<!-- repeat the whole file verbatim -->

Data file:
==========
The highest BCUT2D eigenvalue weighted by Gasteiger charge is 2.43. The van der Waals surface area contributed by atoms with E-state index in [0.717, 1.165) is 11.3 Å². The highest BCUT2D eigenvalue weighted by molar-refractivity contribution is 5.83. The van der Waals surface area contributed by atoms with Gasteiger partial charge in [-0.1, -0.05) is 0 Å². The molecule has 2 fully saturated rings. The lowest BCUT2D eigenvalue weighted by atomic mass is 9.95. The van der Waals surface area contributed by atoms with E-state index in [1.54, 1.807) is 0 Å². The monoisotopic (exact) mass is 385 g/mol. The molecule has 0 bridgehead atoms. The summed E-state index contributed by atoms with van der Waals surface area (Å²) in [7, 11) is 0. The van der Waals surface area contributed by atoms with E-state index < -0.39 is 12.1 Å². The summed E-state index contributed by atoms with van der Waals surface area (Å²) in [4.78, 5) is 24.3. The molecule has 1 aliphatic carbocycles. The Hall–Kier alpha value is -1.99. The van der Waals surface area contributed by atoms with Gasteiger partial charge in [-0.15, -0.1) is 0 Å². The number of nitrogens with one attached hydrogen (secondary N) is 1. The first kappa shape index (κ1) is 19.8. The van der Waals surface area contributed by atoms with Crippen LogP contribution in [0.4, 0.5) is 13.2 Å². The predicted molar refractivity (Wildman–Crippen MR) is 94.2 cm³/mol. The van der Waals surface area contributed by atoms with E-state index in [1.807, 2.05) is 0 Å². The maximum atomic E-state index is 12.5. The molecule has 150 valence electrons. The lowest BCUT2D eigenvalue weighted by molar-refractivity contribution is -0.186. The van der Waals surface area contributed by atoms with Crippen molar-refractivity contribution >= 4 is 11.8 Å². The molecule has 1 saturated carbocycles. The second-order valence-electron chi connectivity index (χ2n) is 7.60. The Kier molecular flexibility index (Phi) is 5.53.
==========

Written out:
The highest BCUT2D eigenvalue weighted by Gasteiger charge is 2.43. The van der Waals surface area contributed by atoms with E-state index in [0.717, 1.165) is 11.3 Å². The highest BCUT2D eigenvalue weighted by molar-refractivity contribution is 5.83. The van der Waals surface area contributed by atoms with Gasteiger partial charge in [-0.1, -0.05) is 0 Å². The molecule has 2 fully saturated rings. The lowest BCUT2D eigenvalue weighted by atomic mass is 9.95. The van der Waals surface area contributed by atoms with E-state index in [1.54, 1.807) is 0 Å². The monoisotopic (exact) mass is 385 g/mol. The molecule has 0 bridgehead atoms. The summed E-state index contributed by atoms with van der Waals surface area (Å²) in [7, 11) is 0. The van der Waals surface area contributed by atoms with E-state index < -0.39 is 12.1 Å². The summed E-state index contributed by atoms with van der Waals surface area (Å²) in [4.78, 5) is 24.3. The molecule has 1 aliphatic carbocycles. The Hall–Kier alpha value is -1.99. The van der Waals surface area contributed by atoms with Gasteiger partial charge in [-0.15, -0.1) is 0 Å². The number of nitrogens with one attached hydrogen (secondary N) is 1. The first kappa shape index (κ1) is 19.8. The van der Waals surface area contributed by atoms with Crippen LogP contribution in [0.4, 0.5) is 13.2 Å². The predicted molar refractivity (Wildman–Crippen MR) is 94.2 cm³/mol. The van der Waals surface area contributed by atoms with E-state index in [1.807, 2.05) is 0 Å². The maximum atomic E-state index is 12.5. The molecule has 150 valence electrons. The lowest BCUT2D eigenvalue weighted by molar-refractivity contribution is -0.186. The van der Waals surface area contributed by atoms with Crippen molar-refractivity contribution >= 4 is 11.8 Å². The molecule has 1 saturated carbocycles. The second-order valence-electron chi connectivity index (χ2n) is 7.60. The Kier molecular flexibility index (Phi) is 5.53.